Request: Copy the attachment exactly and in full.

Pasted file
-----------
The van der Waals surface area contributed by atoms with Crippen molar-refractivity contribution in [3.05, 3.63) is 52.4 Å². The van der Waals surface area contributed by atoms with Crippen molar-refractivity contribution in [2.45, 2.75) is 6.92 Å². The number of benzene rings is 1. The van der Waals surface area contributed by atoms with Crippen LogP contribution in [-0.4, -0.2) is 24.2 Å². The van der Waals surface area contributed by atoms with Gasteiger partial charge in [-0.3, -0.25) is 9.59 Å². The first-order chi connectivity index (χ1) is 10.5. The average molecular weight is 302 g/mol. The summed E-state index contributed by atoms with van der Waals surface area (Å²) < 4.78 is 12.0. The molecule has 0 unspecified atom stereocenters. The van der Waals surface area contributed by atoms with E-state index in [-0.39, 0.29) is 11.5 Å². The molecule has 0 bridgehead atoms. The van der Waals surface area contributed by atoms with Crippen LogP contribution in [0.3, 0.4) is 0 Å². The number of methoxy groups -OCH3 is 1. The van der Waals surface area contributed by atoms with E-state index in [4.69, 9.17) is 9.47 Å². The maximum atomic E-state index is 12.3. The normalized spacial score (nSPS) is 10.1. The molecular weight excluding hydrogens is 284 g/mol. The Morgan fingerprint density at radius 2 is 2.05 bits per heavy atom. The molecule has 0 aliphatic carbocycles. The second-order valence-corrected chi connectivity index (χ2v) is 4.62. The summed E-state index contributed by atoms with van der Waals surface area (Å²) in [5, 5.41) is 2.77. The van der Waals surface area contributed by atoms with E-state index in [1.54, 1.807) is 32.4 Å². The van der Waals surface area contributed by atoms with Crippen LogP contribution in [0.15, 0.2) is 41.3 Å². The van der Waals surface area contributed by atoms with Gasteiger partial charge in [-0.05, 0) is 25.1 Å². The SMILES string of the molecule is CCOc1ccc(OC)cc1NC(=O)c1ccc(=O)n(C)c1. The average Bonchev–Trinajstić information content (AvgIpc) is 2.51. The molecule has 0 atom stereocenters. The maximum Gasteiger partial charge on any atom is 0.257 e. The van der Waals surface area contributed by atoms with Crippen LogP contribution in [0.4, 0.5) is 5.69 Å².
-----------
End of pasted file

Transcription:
The van der Waals surface area contributed by atoms with Crippen molar-refractivity contribution in [3.05, 3.63) is 52.4 Å². The van der Waals surface area contributed by atoms with Crippen molar-refractivity contribution in [2.45, 2.75) is 6.92 Å². The number of benzene rings is 1. The van der Waals surface area contributed by atoms with Crippen LogP contribution in [-0.4, -0.2) is 24.2 Å². The van der Waals surface area contributed by atoms with Gasteiger partial charge in [-0.3, -0.25) is 9.59 Å². The first-order chi connectivity index (χ1) is 10.5. The average molecular weight is 302 g/mol. The summed E-state index contributed by atoms with van der Waals surface area (Å²) < 4.78 is 12.0. The molecule has 0 unspecified atom stereocenters. The van der Waals surface area contributed by atoms with E-state index in [-0.39, 0.29) is 11.5 Å². The molecule has 0 bridgehead atoms. The van der Waals surface area contributed by atoms with Crippen LogP contribution in [0.3, 0.4) is 0 Å². The number of methoxy groups -OCH3 is 1. The van der Waals surface area contributed by atoms with E-state index in [4.69, 9.17) is 9.47 Å². The maximum atomic E-state index is 12.3. The normalized spacial score (nSPS) is 10.1. The molecular weight excluding hydrogens is 284 g/mol. The Morgan fingerprint density at radius 2 is 2.05 bits per heavy atom. The molecule has 0 aliphatic carbocycles. The second-order valence-corrected chi connectivity index (χ2v) is 4.62. The summed E-state index contributed by atoms with van der Waals surface area (Å²) in [5, 5.41) is 2.77. The van der Waals surface area contributed by atoms with E-state index in [1.54, 1.807) is 32.4 Å². The van der Waals surface area contributed by atoms with Crippen LogP contribution in [0.15, 0.2) is 41.3 Å². The van der Waals surface area contributed by atoms with Gasteiger partial charge in [-0.05, 0) is 25.1 Å². The SMILES string of the molecule is CCOc1ccc(OC)cc1NC(=O)c1ccc(=O)n(C)c1. The average Bonchev–Trinajstić information content (AvgIpc) is 2.51. The molecule has 0 atom stereocenters. The maximum Gasteiger partial charge on any atom is 0.257 e. The van der Waals surface area contributed by atoms with Crippen LogP contribution in [0.4, 0.5) is 5.69 Å².